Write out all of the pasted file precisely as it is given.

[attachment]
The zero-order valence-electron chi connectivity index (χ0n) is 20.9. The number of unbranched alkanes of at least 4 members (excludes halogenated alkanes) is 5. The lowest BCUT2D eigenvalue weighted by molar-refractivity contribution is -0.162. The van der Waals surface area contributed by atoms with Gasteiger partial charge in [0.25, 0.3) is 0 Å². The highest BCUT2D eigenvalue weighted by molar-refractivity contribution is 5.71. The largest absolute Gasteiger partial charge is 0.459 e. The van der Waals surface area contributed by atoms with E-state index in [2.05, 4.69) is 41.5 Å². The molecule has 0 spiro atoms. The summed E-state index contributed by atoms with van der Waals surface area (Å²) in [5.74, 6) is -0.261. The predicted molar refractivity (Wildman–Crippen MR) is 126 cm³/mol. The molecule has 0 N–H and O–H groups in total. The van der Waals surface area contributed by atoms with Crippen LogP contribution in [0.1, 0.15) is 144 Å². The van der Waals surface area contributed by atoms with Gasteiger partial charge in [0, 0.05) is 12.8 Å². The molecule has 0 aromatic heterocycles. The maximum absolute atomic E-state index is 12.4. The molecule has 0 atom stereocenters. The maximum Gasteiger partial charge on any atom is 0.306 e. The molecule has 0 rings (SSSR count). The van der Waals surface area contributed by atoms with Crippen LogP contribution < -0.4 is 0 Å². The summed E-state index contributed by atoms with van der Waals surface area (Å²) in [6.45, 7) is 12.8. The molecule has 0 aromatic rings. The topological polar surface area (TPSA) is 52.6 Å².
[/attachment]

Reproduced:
The zero-order valence-electron chi connectivity index (χ0n) is 20.9. The number of unbranched alkanes of at least 4 members (excludes halogenated alkanes) is 5. The lowest BCUT2D eigenvalue weighted by molar-refractivity contribution is -0.162. The van der Waals surface area contributed by atoms with Gasteiger partial charge in [0.25, 0.3) is 0 Å². The highest BCUT2D eigenvalue weighted by molar-refractivity contribution is 5.71. The largest absolute Gasteiger partial charge is 0.459 e. The van der Waals surface area contributed by atoms with E-state index in [2.05, 4.69) is 41.5 Å². The molecule has 0 spiro atoms. The summed E-state index contributed by atoms with van der Waals surface area (Å²) in [5.74, 6) is -0.261. The predicted molar refractivity (Wildman–Crippen MR) is 126 cm³/mol. The molecule has 0 N–H and O–H groups in total. The van der Waals surface area contributed by atoms with Crippen LogP contribution in [0.1, 0.15) is 144 Å². The van der Waals surface area contributed by atoms with Gasteiger partial charge in [0, 0.05) is 12.8 Å². The molecule has 0 aromatic heterocycles. The maximum absolute atomic E-state index is 12.4. The molecule has 0 atom stereocenters. The maximum Gasteiger partial charge on any atom is 0.306 e. The molecule has 0 rings (SSSR count). The van der Waals surface area contributed by atoms with Crippen LogP contribution < -0.4 is 0 Å². The summed E-state index contributed by atoms with van der Waals surface area (Å²) in [6.45, 7) is 12.8. The molecule has 0 aromatic rings. The topological polar surface area (TPSA) is 52.6 Å².